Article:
IR lenses use special optical glass material and the latest optical design methods to eliminate focal plane deviation between visible light and infrared light. Therefore, light from the visible light to the infrared light can be imaged at the same focus, resulting in clear images.
In addition, IR IR lenses also use special multi-layer coating technology to increase the transmission rate of infrared light, allowing cameras equipped with IR lenses to monitor at a farther distance and achieve better results than those using ordinary lenses at night.
The application range of IR lenses is very wide. They can be used for specific infrared applications or as ordinary lenses. In other words, depending on the specific application, IR lenses can be flexibly used with conventional color cameras, black and white cameras, and day/night conversion cameras.
Black and white cameras do not have an infrared cut-off filter, but the spectrum of sunlight also contains infrared light. Therefore, even under daylight conditions, the imaging of black and white cameras can be affected by infrared light. Therefore, using IR lenses can effectively improve image quality.
In order to meet the 24-hour monitoring needs of many places, not only cameras are required to complete surveillance tasks during the day, but also to present clear images at night. In recent years, the popularity of infrared cameras and infrared lights, as well as the drop in prices of day/night cameras and high-definition color cameras, has provided a great market opportunity for lens manufacturers. The IR monitoring camera lens was born in this way.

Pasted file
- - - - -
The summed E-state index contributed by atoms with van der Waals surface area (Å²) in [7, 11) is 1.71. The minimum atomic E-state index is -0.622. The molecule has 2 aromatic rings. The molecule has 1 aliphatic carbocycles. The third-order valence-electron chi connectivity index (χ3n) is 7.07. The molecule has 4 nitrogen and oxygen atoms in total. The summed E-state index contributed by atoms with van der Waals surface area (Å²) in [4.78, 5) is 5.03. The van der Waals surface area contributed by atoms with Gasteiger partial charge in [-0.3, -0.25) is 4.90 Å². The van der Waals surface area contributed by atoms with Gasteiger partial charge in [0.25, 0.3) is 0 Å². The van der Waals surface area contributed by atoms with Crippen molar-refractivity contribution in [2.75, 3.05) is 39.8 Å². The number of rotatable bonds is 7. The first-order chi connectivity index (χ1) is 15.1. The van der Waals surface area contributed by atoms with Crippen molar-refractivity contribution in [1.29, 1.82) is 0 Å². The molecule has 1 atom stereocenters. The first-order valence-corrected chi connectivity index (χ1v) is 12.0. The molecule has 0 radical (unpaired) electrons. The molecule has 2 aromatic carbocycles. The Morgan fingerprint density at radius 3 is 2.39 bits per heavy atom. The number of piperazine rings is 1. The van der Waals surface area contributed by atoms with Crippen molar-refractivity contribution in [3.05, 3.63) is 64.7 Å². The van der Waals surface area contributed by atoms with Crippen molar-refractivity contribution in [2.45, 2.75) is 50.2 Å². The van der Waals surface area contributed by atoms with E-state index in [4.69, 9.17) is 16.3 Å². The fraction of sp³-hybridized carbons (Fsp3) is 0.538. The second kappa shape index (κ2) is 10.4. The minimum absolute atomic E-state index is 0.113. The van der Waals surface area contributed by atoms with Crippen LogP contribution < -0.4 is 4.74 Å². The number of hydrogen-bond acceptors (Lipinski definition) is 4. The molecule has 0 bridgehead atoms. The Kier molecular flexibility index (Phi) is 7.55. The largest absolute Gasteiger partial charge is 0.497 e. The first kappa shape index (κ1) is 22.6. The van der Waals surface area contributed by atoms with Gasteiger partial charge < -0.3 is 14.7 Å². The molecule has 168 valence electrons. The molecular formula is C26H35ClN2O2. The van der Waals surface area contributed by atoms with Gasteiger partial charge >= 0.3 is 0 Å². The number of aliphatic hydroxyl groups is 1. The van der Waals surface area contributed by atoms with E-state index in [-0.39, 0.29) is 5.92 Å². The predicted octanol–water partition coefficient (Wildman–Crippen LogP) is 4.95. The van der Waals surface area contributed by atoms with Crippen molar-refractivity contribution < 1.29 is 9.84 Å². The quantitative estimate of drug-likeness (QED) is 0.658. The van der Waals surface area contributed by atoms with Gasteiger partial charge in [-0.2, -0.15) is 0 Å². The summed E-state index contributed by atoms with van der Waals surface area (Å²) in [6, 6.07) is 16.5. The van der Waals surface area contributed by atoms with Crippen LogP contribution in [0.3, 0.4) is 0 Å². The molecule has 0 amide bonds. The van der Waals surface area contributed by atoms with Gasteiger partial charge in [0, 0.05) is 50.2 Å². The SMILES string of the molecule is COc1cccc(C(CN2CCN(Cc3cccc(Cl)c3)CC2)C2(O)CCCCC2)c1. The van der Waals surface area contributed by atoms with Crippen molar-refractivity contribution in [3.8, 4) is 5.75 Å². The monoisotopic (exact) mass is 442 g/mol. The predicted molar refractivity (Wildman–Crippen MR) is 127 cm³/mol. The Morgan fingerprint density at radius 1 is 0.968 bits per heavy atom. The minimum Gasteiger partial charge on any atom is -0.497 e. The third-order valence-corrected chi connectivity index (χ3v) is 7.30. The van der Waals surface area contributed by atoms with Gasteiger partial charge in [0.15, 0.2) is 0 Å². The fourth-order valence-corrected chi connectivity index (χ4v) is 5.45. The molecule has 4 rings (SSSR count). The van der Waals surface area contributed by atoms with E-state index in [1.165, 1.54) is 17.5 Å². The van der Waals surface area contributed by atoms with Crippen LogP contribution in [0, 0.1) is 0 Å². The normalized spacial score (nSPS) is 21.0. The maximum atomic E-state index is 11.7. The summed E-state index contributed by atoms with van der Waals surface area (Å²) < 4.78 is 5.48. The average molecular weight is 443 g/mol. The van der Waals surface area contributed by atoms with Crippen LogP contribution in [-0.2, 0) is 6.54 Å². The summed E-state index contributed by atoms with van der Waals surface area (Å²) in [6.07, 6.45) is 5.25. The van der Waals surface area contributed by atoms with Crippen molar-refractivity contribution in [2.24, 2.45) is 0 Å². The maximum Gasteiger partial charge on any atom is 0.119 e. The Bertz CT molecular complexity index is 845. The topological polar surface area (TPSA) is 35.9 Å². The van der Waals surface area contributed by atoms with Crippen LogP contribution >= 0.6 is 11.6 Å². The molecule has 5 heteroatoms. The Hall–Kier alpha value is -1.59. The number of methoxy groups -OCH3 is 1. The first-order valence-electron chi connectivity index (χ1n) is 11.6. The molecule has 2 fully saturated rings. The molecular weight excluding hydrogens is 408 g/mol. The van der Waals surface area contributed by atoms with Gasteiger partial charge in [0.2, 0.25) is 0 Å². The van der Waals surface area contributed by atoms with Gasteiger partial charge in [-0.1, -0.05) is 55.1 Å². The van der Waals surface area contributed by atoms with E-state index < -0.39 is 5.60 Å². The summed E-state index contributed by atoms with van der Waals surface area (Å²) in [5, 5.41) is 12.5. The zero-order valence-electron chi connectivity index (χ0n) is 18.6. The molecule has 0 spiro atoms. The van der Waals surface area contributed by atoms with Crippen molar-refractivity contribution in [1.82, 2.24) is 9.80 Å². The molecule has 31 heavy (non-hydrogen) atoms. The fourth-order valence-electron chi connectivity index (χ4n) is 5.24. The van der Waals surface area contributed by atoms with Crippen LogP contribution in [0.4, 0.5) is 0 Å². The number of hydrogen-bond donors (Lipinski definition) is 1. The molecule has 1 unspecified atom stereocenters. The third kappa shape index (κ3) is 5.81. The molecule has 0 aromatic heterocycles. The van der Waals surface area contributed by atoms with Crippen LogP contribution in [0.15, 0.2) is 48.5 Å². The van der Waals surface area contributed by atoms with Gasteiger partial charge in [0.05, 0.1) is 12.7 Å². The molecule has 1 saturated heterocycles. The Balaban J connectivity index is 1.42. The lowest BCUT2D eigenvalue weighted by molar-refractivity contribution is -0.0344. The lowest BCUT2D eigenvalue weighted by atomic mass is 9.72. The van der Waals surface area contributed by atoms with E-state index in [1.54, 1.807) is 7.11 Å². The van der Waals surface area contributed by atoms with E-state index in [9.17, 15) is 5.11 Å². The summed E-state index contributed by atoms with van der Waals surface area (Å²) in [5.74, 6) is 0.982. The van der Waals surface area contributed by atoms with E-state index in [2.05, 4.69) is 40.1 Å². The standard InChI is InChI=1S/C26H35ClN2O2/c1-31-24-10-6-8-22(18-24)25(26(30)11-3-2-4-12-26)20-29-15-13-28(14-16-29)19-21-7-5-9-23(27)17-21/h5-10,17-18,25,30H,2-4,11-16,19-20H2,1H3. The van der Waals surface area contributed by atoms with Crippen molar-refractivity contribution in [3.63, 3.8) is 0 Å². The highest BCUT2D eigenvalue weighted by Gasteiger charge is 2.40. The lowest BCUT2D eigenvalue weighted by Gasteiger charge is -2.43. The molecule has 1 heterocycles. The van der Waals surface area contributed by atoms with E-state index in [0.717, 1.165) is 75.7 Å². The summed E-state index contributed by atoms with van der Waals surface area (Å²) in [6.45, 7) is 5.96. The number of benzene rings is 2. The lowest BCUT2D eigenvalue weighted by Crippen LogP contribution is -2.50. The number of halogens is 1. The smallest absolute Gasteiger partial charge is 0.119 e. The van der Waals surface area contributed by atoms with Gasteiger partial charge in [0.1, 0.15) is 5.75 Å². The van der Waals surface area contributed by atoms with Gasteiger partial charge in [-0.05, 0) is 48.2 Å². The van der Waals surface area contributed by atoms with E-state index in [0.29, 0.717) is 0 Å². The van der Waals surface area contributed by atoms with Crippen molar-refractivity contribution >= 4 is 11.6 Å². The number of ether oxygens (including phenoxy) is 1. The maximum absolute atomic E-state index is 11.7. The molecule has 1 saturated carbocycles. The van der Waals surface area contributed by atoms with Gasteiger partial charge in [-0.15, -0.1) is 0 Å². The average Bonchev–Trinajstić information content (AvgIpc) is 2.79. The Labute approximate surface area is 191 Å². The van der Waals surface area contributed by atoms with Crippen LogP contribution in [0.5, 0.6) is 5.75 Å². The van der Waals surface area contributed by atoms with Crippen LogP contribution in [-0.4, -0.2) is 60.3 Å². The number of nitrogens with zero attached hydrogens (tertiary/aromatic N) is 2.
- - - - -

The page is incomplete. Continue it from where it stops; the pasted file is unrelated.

The focal point of the IR monitoring camera lens remains consistent between infrared light and visible light, resulting in clearer imaging.
IR lenses use the latest optical design and special optical glass material (LD optical glass) technology to eliminate focal plane deviation between visible light and near-infrared light.
IR lenses use special ED lenses to solve the "focus shift" problem of ordinary electric zoom lenses under infrared light conditions.
IR lenses use special coating design and the application of special optical materials to correct chromatic aberration within the 350-950nm wavelength range. IR infrared correspondence technology is also generated accordingly. 24-hour work without the need for re-focusing can be achieved with the assistance of infrared light, resulting in clear imaging for monitoring systems.
IR lenses are not difficult in terms of technology. Their development is likely to be affected by their price. It is certain that IR monitoring camera lenses will remain in high demand in the next few years. Once production increases, the cost will naturally decrease, leading to a reduction in prices. IR monitoring camera lenses will become the future mainstream.